In the Kitchen: Pumpkin Pie

photos by Aaron Leimkuehler

I don’t have nostalgic pumpkin pie memories. I was a finicky eater as a child—some things don’t change—and pumpkin wasn’t a particular favorite in our household, so I had very little exposure. As an adult, and in my time as a chef, my appreciation of the versatile winter squash has increased substantially. Sometime in the past two decades, I learned to love pumpkin pie.

For several hundred years pumpkins have graced the harvest tables of America, although not necessarily in the present day form of pumpkin pie. The pumpkin is native to North America where it thrives, but was readily adopted by the French and then introduced to the English during the Tudor period when England had an extreme fascination with pies of all types, both savory and sweet. As for its appearance at the first traditionally recognized Thanksgiving in 1621, it most likely wouldn’t have been the sweetly spiced confection in a wheat-flour crust enjoyed today. It would have probably been in the form of a soup baked in the pumpkin shell or possibly a bread. Spices were added when they became more available from New World sources, as well as sweeteners, such as honey and molasses and eventually cane sugar. By the late 1700s, pumpkin pie had established itself in a form that would be recognizable to us today.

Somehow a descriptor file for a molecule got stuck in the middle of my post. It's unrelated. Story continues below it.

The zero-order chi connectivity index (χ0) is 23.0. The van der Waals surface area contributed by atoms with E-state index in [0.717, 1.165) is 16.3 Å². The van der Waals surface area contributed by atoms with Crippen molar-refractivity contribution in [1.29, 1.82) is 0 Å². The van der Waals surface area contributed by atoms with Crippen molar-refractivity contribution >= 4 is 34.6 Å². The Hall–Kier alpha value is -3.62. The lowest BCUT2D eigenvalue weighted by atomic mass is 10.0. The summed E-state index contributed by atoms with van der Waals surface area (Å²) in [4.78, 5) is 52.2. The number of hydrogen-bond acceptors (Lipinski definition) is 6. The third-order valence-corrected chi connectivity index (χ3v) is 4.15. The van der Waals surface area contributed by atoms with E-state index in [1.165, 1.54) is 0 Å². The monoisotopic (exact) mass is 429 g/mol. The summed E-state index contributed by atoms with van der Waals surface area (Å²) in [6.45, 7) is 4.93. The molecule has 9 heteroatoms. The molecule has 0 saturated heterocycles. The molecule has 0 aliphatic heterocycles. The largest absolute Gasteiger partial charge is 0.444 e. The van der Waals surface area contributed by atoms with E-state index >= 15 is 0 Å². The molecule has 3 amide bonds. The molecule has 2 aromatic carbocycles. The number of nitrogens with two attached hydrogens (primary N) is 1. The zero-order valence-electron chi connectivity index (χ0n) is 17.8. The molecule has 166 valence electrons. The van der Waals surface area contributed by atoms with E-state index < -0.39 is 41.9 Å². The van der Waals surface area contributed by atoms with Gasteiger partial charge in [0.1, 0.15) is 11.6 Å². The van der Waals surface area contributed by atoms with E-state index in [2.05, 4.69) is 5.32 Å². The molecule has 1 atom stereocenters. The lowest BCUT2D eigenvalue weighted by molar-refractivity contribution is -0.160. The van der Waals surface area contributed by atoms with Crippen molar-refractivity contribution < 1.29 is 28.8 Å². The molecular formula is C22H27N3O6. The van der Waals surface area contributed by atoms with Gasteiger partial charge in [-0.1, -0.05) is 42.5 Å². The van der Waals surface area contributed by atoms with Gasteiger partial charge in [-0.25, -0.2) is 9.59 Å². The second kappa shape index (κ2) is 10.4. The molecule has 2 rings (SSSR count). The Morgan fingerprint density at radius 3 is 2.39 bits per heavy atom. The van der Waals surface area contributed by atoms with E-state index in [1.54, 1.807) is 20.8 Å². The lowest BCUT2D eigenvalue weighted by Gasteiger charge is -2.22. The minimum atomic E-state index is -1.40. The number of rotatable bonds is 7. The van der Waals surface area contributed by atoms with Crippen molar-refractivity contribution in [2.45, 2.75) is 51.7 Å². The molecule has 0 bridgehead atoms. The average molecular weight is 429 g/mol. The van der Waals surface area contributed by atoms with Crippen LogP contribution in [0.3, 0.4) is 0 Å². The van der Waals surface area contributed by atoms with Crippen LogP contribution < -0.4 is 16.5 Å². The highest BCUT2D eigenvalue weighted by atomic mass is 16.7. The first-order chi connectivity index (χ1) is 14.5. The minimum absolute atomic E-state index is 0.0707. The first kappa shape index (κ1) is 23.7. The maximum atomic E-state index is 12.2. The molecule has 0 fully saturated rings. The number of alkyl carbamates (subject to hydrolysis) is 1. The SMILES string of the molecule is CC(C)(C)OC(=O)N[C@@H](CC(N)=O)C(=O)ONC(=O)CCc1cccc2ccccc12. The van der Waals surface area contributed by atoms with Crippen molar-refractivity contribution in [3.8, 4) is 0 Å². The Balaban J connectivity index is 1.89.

The technique for fabricating a traditional American pumpkin pie is pretty standard: a typical pie crust is filled with a mixture of cooked pumpkin puree combined with eggs, some form of milk (evaporated or condensed being the most common), and spices. Some are stabilized with a bit of cornstarch or flour. The countless variations—and claims to superiority—come from subtle differences in ratios and spice combinations. To each his own. Here is my current favorite rendition.

First things first—the crust for the pie should be partially baked or “blind baked” before being filled. One of the biggest complaints about pumpkin pie is the sog factor in the crust. So please par-bake the crust—about 30 minutes at 425°F with pie weights or a piece of parchment and dried beans holding the crust in place, then weights/parchment removed for another ten minutes. And if you really want to ensure bottom-crust integrity, lightly brush interior of the par-baked crust with egg white the moment it comes out of the oven, then allow it to cool before filling. Doing so creates a more waterproof barrier to the filling. As for making a decorative crust, visit Pinterest and let your imagination run free. Just remember that pumpkin pie needs to be an open faced pie because of the moisture factor (you will notice that the surface “sweats” a bit over time as the pie sits). I like to reroll and use any crust scraps to make leaves or braids or pumpkins or whatever to decorate. If you are going to put them on the surface for garnish, wait to do so until right before displaying or serving. The moisture from the pie filling will eventually cause them to lose their crisp texture and darken making them less-than-Martha-Stewart material.